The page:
table was costum made for this tree. On purpose it is high table, so that observers can look at trunk line an nebari haan-on, and not from above, as usually at the exhibitions.


Thanks to all for comments and special thanks to our teacher Walter who always finds a way to inflame our inspiration Very Happy

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Re: Twisted pistacia lentiscus

Post  Andre Beaurain on Fri Jan 27, 2012 1:47 pm

I agree, with that kind of a trunk, plain is best, the organic pots are stunning but to much 'roughness' with the rugged trunk. The trunk doesnt need a show to show it! Smile

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Re: Twisted pistacia lentiscus

Post  Andre Beaurain on Fri Jan 27, 2012 2:01 pm

O sorry , I only got as far as the first page, missed the whole fight! Laughing YOur tree, the pot , the exibit, absolutely amazing! I will now slowly retreat into the shadows again. Embarassed

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twisted pistacia lentiscus

Post  moyogijohn on Fri Jan 27, 2012 2:29 pm

Beautiful tree !!! very good find .. my opion first pot or the virt pot last picture..show that nice trunk !! take care john

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Re: Twisted pistacia lentiscus

Post  Poink88 on Fri Jan 27, 2012 2:43 pm

Marija,

This is a wonderful tree as most of your trees are (if not all).

One question. Have you considered carving the left branch to reduce its apparent size and match the overall feel of the tree? I can almost see where it wants to be carved actually.

I know it might sound like a crazy idea and maybe it is. Just wondering. Thank you!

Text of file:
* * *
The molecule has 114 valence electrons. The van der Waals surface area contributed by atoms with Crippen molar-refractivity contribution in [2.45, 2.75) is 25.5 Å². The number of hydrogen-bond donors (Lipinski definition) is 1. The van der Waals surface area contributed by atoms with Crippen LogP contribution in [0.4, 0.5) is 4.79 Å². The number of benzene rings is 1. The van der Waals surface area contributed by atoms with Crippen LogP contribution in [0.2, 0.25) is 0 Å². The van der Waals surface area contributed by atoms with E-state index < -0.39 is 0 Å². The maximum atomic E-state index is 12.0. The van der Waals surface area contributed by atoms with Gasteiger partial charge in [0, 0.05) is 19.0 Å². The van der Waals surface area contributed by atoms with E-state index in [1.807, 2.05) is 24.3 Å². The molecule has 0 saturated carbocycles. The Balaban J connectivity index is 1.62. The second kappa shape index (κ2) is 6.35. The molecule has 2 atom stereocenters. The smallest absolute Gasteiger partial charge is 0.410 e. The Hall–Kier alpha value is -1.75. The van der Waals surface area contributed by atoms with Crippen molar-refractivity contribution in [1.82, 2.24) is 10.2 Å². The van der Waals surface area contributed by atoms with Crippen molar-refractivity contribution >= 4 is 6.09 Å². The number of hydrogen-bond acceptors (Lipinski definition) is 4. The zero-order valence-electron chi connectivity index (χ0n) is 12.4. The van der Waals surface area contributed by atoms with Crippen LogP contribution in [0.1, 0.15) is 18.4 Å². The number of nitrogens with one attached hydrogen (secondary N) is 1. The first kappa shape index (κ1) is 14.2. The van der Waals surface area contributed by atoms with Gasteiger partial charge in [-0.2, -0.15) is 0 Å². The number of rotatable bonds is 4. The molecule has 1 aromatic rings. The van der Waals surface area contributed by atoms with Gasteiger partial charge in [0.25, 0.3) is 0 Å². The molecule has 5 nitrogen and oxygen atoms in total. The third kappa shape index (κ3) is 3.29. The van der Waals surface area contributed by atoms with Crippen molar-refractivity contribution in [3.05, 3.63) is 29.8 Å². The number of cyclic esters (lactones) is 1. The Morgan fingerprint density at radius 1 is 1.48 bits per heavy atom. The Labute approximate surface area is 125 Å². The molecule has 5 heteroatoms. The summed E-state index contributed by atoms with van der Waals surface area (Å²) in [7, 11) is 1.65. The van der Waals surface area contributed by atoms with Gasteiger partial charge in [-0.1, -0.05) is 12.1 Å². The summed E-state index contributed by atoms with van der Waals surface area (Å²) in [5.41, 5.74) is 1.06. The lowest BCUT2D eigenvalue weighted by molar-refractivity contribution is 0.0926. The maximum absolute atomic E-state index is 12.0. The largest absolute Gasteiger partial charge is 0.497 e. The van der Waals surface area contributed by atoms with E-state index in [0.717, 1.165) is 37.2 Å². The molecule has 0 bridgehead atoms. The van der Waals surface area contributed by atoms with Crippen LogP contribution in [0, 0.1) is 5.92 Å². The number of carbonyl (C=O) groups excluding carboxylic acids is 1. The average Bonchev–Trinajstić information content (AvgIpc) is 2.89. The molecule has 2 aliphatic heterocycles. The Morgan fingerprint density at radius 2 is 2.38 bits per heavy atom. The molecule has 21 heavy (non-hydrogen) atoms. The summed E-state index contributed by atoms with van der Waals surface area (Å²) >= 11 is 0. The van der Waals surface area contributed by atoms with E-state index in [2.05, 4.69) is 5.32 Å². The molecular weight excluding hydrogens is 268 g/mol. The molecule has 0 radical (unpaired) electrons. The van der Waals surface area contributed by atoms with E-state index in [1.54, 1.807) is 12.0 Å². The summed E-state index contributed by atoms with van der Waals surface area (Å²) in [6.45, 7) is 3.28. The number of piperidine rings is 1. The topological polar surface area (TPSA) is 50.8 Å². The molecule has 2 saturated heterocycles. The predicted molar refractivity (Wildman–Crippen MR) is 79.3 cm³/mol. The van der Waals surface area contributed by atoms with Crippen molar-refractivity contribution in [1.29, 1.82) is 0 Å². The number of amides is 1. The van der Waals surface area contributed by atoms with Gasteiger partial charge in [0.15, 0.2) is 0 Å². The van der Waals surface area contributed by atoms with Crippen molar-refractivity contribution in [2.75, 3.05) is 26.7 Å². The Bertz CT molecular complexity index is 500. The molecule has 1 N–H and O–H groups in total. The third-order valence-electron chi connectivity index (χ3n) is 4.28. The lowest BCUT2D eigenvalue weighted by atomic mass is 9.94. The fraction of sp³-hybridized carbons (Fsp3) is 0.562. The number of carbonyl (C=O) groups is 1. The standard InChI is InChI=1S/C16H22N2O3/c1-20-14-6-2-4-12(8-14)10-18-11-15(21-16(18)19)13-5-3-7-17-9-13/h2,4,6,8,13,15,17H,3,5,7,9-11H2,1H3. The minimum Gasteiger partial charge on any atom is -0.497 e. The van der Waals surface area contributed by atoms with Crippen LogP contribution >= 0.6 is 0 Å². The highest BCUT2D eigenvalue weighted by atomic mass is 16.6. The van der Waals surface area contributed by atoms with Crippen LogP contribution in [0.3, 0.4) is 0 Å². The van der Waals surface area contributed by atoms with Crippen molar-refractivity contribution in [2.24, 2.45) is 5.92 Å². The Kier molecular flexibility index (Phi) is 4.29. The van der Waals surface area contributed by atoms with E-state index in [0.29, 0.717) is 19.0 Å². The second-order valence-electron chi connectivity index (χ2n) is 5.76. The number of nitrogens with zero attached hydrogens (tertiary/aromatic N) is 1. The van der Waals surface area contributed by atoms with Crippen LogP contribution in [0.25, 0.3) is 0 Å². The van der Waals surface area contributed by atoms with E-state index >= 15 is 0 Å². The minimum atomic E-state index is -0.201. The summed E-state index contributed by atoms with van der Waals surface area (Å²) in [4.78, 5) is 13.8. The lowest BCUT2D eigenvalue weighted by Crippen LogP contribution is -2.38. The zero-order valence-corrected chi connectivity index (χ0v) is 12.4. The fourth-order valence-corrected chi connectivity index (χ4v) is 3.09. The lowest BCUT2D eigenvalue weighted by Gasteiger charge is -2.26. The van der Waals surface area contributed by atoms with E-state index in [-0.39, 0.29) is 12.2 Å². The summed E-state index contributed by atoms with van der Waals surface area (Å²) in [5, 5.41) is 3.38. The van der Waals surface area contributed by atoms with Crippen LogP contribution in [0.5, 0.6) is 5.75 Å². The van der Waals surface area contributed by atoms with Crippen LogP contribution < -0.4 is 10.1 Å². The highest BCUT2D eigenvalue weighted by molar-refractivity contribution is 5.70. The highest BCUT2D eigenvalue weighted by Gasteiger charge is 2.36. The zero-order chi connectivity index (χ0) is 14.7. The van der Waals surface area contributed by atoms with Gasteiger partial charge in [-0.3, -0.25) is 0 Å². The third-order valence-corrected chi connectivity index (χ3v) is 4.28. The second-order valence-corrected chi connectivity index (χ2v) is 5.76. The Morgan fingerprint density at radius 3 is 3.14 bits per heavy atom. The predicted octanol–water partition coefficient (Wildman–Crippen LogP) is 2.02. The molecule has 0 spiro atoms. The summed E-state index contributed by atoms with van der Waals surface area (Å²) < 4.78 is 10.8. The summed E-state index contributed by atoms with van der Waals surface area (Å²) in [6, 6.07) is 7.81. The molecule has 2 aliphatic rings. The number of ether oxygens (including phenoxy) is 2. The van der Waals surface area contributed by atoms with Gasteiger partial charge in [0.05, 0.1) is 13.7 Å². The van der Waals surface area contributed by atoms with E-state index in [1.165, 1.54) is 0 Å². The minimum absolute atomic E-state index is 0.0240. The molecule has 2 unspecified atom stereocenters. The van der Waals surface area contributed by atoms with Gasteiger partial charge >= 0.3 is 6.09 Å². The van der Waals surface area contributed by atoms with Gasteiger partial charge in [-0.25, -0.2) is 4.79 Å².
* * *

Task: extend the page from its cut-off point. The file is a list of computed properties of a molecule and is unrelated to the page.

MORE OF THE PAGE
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Re: Twisted pistacia lentiscus

Post  Marija Hajdic on Fri Jan 27, 2012 5:53 pm

Poink88 wrote:Marija,
This is a wonderful tree as most of your trees are (if not all).
One question. Have you considered carving the left branch to reduce its apparent size and match the overall feel of the tree? I can almost see where it wants to be carved actually.
I know it might sound like a crazy idea and maybe it is. Just wondering. Thank you!

Left trunk has fine moving, deadwood, and bark. It is in harmony with the main trunk. All of that is more obvious in real than looking at photos ...

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Re: Twisted pistacia lentiscus

Post  Rob Kempinski on Fri Jan 27, 2012 7:15 pm

This tree was a real treat at Noelanders. It was the first time I had ever seen this species in person. The trunk, bark and foliage color were exceptional. I'm sure with time it will improve. It was a good idea to raise the tree on the elevated stand. The compound leaves do present a problem (as with most compound leaved bonsai trees) when showing the tree as they are tough "to tame". I would expect that if this tree can do it a more fuller canopy, like one might see on a tamrind, rain tree, Texas Ebony, or other tropical-type crown, would work well. When that happens I'd like to see the crown opened in the front a bit to create more of focal point with the trunk.

It was very nice to meet you Marija and Andrija. Really enjoy your work.

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Re: Twisted pistacia lentiscus

Post  coh on Fri Jan 27, 2012 8:00 pm

Walter Pall wrote:This great tree got a lot of attention. Well deserved...
I agree. Thought it looked great earlier in the thread, still do! Wish I could see it in person...

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Re: Twisted pistacia lentiscus

Post  Marija Hajdic on Fri Jan 27, 2012 8:52 pm

Rob Kempinski wrote:It was very nice to meet you Marija and Andrija. Really enjoy your work.
It was pleasure to meet you too. Thanks.

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Re: Twisted pistacia lentiscus

Post  graham walker on Fri Jan 27, 2012 9:33 pm

This tree looked fantastic at Noelanders Trophy, it was much better in person thanm the photos show.
I was looking forward to meeting you there, but did not see you, or walked past you possibly not recognising you ?

Well Done
Graham

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Re: Twisted pistacia lentiscus